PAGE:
de­mands ac­cu­racy and place­ment off the tee. Prob­a­bly the best holes are on the back nine the short­ish par-4 17th is a clever down­hill test to a green on the left of the dog-leg. The course staged the Por­tuguese Open in 1996 and 1997 and has also hosted sev­eral ladies’ tour events.

Sis­ter course, Aroeira II, opened in 2000 and de­signed by Don­ald Steel, is longer at over 7,000 yards, boasts large, un­du­lat­ing greens and with water in play on nine holes, reg­u­larly bears its teeth. It has hosted the Ladies Euro­pean Tour Qual­i­fy­ing School and sev­eral Ladies’ Por­tuguese Opens.

Ribagolfe - an­other two-course com­plex – is about a 40-minute drive from Lisbon and is plot­ted within a large cork oak for­est; you’re in to­tal tran­quil­ity with not a house to be seen and each hole shel­tered from the oth­ers. Ribagolfe 1 has been hailed as the “Valder­rama of Por­tu­gal” and pro­vides a great test of golf: it plays a whop­ping 7,370 yards from the back tees and has hosted the first stage of the Euro­pean Tour Qual­i­fy­ing School since 2009.

Three of the four par-5s have a risk-and-re­ward as­pect for big hit­ters seek­ing to find the green in two, in­clud­ing the 12th where the course re­ally comes alive. Water comes into play here, as it does on the 14th and 15th holes.

Ribagolfe II is shorter than its sib­ling, but still mea­sures more than 6,800 yards. It was de­signed by for­mer Ry­der Cup player Michael King in con­junc­tion with Euro­pean Tour De­sign and is slightly more for­giv­ing. Blessed with the same in­dige­nous cork oak can­vass, King has crafted an equally ap­peal­ing golf course, but with wider fair­ways and land­ing ar­eas. The huge, mod­er­ately-con­toured greens, pro­vide a stiff test – es­pe­cially if the wind blows.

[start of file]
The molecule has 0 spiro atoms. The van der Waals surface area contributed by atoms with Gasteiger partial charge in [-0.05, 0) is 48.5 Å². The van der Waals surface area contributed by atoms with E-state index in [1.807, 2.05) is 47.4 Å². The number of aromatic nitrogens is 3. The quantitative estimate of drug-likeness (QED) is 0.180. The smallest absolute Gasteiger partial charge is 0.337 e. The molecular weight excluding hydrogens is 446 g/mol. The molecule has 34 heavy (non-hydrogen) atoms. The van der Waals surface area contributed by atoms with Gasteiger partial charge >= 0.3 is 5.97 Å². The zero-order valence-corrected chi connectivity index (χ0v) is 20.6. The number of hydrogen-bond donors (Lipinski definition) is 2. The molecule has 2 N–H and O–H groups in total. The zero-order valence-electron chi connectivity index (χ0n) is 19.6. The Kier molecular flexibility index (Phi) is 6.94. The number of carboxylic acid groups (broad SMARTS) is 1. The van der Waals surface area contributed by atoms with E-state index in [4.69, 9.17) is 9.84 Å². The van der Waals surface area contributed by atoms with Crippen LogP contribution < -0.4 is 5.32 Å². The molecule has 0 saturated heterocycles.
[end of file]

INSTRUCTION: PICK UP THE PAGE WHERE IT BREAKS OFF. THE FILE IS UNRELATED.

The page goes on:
If you’re in this neck of the woods then you should ex­pe­ri­ence Robert Trent Jones Snr clas­sic Troia, which sits on a long flat, sandy penin­sula back­dropped by the Arra­bida moun­tain range and reached by tak­ing a ferry from Se­tubal. It’s well worth the ef­fort: the stun­ning lay­out guar­an­tees a mem­o­rable round, fea­tur­ing the de­signer’s trade­mark bold bunker­ing, raised greens and some tricky dog-legs as it sweeps be­tween pine trees while of­fer­ing tan­ta­lis­ing glimpses of the sea, most no­tably at the par-4 3rd hole.

Two years ago, Lisbon re­ceived the IAGTO Euro­pean Golf Des­ti­na­tion of the Year ti­tle for the third time and it con­tin­ues to get big­ger and bet­ter. Not only does it pro­vide a wide va­ri­ety of qual­ity cour­ses, but af­ford­able green fees, a year-round mild cli­mate, and easy ac­cess to one of Europe’s great cities which hap­pens to be right on the doorstep.

With a flight time of just two hours 40 min­utes, and routes from many UK air­ports, it’s sim­ple to get to, driv­ing is easy and if you want to bolt on a cou­ple of ex­tra days, head north to the com­plex at Praia D’EL Rey an hour up the coast, where you’ll find spec­tac­u­lar links golf, right by the At­lantic. It’s one more great ad­di­tion to Lisbon’s im­pres­sive golf­ing ré­sumé.

Troia is a con­stant fea­ture of Europe’s Top 100 cour­ses.

Aroeira has a feel of Woburn, with more water.